It is more painful if a life of the higher forms (more than one sense) are killed. All non-vegetarian food is made by killing a living being with two or more senses. Therefore, Jainism preaches strict vegetarianism, and prohibits non-vegetarian foods.
Jainism explains that violence is not defined by actual harm, for this may be unintentional. It is the intention to harm, the absence of compassion, and the ignorance that makes an action violent. Without violent thought there can be no violent actions.
Non-violence is to be observed in action, speech, and thought. One should not be violent, ask others to do so, or approve of such an activity.
Truth (Satya): Anger, greed, fear, jokes, etc. are the breeding grounds of untruth. To speak the truth requires moral courage. Only those who have conquered greed, fear, anger, jealousy, ego, frivolity, etc., can speak the truth. Jainism insists that one should not only refrain from falsehood, but should always speak the truth which should be wholesome and pleasant.
One should remain silent if the truth causes pain, hurt, anger, or death of any living being.
Truth is to be observed in speech, mind, and deed. One should not utter an untruth, ask others to do so, or approve of such activities.
Non-stealing (Achaurya or Asteya): Stealing consists of taking another’s property without his consent, or by unjust or immoral methods. Further, one should not take anything which does not belong to him. It does not entitle one to take away a thing which may be lying unattended or unclaimed. One should observe this vow very strictly, and should not touch even a worthless thing which does not belong to him.
When accepting alms, help, or aid one should not take more then what is minimum needed. To take more than one’s need is also considered theft in Jainism.
The vow of non-stealing insists that one should be totally honest in action, thought, and speech. One should not steal, ask others to do so, or approve of such activities.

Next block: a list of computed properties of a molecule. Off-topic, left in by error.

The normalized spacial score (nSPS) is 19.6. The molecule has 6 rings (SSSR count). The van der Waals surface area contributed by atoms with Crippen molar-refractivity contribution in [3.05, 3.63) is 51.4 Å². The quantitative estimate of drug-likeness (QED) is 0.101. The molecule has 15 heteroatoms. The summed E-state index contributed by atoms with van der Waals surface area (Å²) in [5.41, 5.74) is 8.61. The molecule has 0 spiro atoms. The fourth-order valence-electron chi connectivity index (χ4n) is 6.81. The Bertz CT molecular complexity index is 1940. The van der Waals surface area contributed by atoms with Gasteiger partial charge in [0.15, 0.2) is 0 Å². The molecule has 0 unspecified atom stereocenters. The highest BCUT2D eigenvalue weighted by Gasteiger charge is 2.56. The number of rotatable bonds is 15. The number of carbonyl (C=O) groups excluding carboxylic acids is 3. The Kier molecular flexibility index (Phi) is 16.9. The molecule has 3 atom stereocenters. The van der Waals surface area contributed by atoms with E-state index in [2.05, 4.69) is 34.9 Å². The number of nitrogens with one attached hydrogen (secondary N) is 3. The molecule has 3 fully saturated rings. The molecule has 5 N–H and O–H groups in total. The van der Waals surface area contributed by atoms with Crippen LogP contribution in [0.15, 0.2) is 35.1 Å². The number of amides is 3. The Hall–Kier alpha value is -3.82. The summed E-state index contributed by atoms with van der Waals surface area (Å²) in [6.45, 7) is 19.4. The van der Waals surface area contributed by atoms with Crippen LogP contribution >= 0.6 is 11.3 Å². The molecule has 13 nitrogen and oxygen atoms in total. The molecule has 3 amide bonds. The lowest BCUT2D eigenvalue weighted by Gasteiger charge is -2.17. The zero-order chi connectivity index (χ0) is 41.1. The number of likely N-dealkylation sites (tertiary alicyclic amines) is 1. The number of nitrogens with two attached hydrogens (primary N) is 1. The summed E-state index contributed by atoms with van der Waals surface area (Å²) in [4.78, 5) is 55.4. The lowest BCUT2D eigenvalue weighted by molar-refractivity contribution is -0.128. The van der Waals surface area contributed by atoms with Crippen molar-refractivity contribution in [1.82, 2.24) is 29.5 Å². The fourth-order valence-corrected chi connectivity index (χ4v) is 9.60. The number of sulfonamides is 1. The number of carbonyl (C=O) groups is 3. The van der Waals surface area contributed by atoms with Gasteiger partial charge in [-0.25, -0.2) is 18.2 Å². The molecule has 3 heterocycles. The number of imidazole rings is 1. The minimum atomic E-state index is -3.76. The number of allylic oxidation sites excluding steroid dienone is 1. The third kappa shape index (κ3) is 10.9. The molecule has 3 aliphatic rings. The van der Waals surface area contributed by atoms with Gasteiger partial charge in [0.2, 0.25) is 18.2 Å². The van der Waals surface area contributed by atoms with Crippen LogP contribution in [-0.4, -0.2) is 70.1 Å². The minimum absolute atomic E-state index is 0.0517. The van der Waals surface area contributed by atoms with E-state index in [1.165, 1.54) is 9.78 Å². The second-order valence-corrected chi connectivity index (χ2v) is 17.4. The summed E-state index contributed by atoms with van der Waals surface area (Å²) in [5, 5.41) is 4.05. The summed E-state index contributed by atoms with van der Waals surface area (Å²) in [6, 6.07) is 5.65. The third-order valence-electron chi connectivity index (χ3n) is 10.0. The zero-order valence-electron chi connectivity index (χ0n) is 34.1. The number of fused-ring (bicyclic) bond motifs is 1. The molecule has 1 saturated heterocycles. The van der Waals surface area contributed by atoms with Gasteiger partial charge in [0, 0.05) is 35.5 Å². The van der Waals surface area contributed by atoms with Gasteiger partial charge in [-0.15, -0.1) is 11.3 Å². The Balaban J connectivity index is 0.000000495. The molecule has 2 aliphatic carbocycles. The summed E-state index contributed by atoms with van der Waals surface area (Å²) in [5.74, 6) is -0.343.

Celibacy / Chastity (Brahmacharya): Total abstinence from sensual pleasure is called celibacy. Sensual pleasure is an infatuating force which sets aside all virtues and reason at the time of indulgence. This vow of controlling sensuality is very difficult to observe in its subtle form. One may refrain from physical indulgence but may still think of the pleasures of sensualism, which is prohibited in Jainism.
Monks are required to observe this vow strictly and completely. They should not enjoy sensual pleasures, ask others to do the same, nor approve of it. There are several rules laid down for observing this vow for householders.
Non-attachment / Non-possession (Aparigraha): Jainism believes that the more worldly wealth a person possesses, the more he is likely to commit sin to acquire the possession, and in a long run he may be more unhappy. The worldly wealth creates attachments which will continuously result in greed, jealousy, selfishness, ego, hatred, violence, etc.
Attachments to worldly objects results in the bondage to the cycle of birth and death. Therefore, one who desires of spiritual liberation should withdraw from all attachments to pleasing objects of all the five senses.
Monks observe this vow by giving up attachments to all things such as:
They do not eat food for taste but for survival with the intention to destroy his karma with the help of this body. Non-possession and non-attachment are to be observed in speech, mind, and deed. One should not possess, ask others to do so, or approve of such activities.
Jainism has laid down and described in much detail these five great vows for the path of liberation. These are to be observed strictly and entirely by the monks and nuns. Partial observance is laid down for the householders with an additional seven vows.